Typical Schottky Barriers
The discussion of ideal metal-semiconductor contacts does not include certain effects of the junction between the two dissimilar materials. Unlike a p-n junction, which occurs within a single crystal, a Schottky barrier junction includes a termination of the semiconductor crystal. The semiconductor surface contains surface states due to incomplete covalent bonds and other effects, which can lead to charges at the metal-semiconductor interface.
Typical Schottky Barriers:
- The contact is seldom an atomically sharp discontinuity between the semiconductor crystal and the metal.
- There is typically a thin interfacial layer, which is neither semiconductor nor metal.
- For example, silicon crystals are covered by a thin (10-20 A) oxide layer even after etching or cleaving in atmospheric conditions.
- Therefore, deposition of a metal on such a Si surface leaves a glassy interfacial layer at the junction.
- Although electrons can tunnel through this thin layer, it does affect the barrier to current transport through the junction.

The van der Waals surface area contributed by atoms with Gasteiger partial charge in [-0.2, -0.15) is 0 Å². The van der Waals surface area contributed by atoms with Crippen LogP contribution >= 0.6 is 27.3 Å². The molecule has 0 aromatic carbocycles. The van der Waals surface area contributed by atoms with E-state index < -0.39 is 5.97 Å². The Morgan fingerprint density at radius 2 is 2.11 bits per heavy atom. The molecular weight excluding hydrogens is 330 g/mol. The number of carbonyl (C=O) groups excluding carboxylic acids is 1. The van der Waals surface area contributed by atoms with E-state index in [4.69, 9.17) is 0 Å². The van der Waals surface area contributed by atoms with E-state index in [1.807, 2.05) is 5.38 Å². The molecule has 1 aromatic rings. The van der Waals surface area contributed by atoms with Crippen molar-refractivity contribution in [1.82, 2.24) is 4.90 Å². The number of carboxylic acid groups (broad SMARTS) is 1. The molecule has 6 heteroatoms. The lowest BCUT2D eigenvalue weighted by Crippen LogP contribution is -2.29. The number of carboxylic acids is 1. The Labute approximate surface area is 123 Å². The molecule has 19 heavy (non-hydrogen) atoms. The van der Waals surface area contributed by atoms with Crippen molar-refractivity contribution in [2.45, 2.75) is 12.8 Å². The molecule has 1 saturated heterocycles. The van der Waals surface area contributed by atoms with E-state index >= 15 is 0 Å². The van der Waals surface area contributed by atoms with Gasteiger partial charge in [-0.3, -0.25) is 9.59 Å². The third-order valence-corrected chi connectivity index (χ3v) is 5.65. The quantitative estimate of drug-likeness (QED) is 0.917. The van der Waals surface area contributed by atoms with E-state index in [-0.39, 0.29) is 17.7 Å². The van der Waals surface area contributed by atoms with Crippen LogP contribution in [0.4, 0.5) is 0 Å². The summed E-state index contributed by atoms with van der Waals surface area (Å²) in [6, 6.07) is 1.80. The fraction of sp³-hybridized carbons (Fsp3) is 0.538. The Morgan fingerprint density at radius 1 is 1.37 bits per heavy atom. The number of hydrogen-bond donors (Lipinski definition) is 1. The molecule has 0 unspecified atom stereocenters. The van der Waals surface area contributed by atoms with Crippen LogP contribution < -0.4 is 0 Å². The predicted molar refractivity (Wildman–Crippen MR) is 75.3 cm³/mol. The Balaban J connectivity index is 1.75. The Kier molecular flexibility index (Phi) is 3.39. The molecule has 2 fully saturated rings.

Because of surface states, the interfacial layer, microscopic clusters of metal-semiconductor phases, and other effects, it is difficult to fabricate junctions
with barriers near the ideal values predicted from the work functions of the two isolated materials.
- Therefore, measured barrier heights are used in device design.
- In compound semiconductors the interfacial layer introduces states in the semiconductor band gap that pin the Fermi level at a fixed position, regardless of the metal used (Fig. given below).
- For example, a collection of interface states located 0.7 ~ 0.9 eV below the conduction band pins EF at the surface of n-type GaAs, and the Schottky barrier height is determined from this pinning effect rather than by the work function of the metal.
- An interesting case is n-type InAs (Fig. b), in which EF at the interface is pinned above the conduction band edge.
- As a result, ohmic contact to n-type InAs can be made by depositing virtually any metal on the surface.
- For Si, good Schottky barriers are formed by various metals, such as Au or Pt.
- In the case of Pt, heat treatment results in a platinum silicide layer, which provides a reliable Schottky barrier with ΦB = 0.85 V on n-type Si.
- A full treatment of Schottky barrier diodes results in a forward current equation of the form
- where B is a constant containing parameters of the junction properties and n is a number between 1 and 2.
- The mathematics of this derivation is similar to that of thermionic emission, and the factor B corresponds to an effective Richardson constant in the thermionic problem.